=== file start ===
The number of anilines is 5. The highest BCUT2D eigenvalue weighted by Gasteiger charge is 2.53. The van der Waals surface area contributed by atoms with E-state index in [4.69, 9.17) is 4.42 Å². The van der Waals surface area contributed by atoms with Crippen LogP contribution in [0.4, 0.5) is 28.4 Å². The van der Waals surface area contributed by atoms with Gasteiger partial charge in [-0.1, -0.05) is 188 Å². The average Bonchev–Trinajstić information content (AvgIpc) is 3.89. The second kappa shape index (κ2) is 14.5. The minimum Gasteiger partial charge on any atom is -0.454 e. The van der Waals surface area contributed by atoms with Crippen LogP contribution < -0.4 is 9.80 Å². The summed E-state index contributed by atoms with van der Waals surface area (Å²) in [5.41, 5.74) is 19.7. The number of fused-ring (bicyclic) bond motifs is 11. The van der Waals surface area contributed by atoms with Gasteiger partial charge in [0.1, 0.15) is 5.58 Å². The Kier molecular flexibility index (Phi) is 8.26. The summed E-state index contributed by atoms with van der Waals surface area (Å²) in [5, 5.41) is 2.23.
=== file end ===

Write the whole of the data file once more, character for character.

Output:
The number of anilines is 5. The highest BCUT2D eigenvalue weighted by Gasteiger charge is 2.53. The van der Waals surface area contributed by atoms with E-state index in [4.69, 9.17) is 4.42 Å². The van der Waals surface area contributed by atoms with Crippen LogP contribution in [0.4, 0.5) is 28.4 Å². The van der Waals surface area contributed by atoms with Gasteiger partial charge in [-0.1, -0.05) is 188 Å². The average Bonchev–Trinajstić information content (AvgIpc) is 3.89. The second kappa shape index (κ2) is 14.5. The minimum Gasteiger partial charge on any atom is -0.454 e. The van der Waals surface area contributed by atoms with Crippen LogP contribution < -0.4 is 9.80 Å². The summed E-state index contributed by atoms with van der Waals surface area (Å²) in [5.41, 5.74) is 19.7. The number of fused-ring (bicyclic) bond motifs is 11. The van der Waals surface area contributed by atoms with Gasteiger partial charge in [0.1, 0.15) is 5.58 Å². The Kier molecular flexibility index (Phi) is 8.26. The summed E-state index contributed by atoms with van der Waals surface area (Å²) in [5, 5.41) is 2.23.